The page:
Minister of Family Affairs and Social Services Krista Kiuru (SDP) spoke to reporters in the Parliament House in Helsinki on 23 June 2021. (Roni Rekomaa – Lehtikuva)


MINISTER of Family Affairs and Social Services Krista Kiuru (SDP) on Friday stated on YLE TV1 that the government is intent on introducing restrictions on restaurant operations in areas in the acceleration stage of the coronavirus epidemic on Thursday, 22 July.

Restaurants in Kymenlaakso, Päijät-Häme and Southwest Finland would thus be required to stop serving alcohol by midnight and close their doors by 1am.

The same restrictions on opening and serving hours are presently in force in Uusimaa.

Kiuru stated to the public broadcasting company that the restrictions are necessitated by the worsening epidemiological situation in Finland. The number of laboratory-confirmed infections has tripled in the last month, with the weekly number of infections soaring to over 1,600. Almost 50 people are currently in hospital care with symptoms caused by the coronavirus disease, Covid-19.

The Ministry of Social Affairs and Health, she said, asked hospital districts in the acceleration stage to draft reports on the epidemiological situation and their outlook for it on Friday. The reports are due on Tuesday.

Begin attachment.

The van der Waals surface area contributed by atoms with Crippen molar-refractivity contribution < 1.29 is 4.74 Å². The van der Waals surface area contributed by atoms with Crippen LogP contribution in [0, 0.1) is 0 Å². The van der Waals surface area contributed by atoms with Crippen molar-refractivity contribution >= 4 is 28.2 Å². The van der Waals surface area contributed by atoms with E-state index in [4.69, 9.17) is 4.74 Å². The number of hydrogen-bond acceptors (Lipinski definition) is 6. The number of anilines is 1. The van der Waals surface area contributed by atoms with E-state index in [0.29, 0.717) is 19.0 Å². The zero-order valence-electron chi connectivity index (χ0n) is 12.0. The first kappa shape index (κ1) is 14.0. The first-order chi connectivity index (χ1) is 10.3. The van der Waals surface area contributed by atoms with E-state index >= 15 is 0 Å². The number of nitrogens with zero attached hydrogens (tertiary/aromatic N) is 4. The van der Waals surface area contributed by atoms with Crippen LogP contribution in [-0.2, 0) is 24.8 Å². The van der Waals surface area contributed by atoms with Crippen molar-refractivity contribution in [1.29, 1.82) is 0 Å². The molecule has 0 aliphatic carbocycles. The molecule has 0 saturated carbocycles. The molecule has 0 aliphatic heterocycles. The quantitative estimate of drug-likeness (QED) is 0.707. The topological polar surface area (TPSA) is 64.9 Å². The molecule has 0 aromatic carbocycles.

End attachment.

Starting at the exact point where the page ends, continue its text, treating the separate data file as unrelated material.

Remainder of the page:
Decisions on other restrictions to curb the spread of the coronavirus are made by the Regional State Administrative Agencies (AVI).

“We’re moving in a troubling direction. We have a race of sorts underway. The vaccination coverage is rising, but the delta variant is spreading more and more aggressively,” characterised Kiuru.

What Kymenlaakso, Päijät-Häme and Southwest Finland have in common, she said, is some of the infections have been brought from abroad and people have neglected to follow the official instructions to, for example, get tested upon arrival. She pointed out that the recent outbreaks cannot be blamed completely on fans who attended UEFA Euro 2020 in Russia.

“We’re talking about infections from abroad that have come here also with foreign workers and holiday-making Finns. Keeping Finland open is our responsibility, and now it’s everyone’s personal responsibility to make sure the general instructions are followed,” said Kiuru.

“We’ll soon be close to the situation we had last October.”

Kiuru also called attention to the importance of vaccinations in the face of reports that many are postponing the second injection. Almost two-thirds (63.1%) of the population have received the first and over a quarter (25.7%) also the second vaccine injection.

“Making progress with the vaccination coverage is absolutely key. Our duty is to make sure everyone gets vaccinated,” she said. “You’d certainly hope that people picked up the second vaccine. We’re still in a vulnerable position in the face of the delta variant. You don’t get full protection against it until after the second vaccine.”

Aleksi Teivainen – HT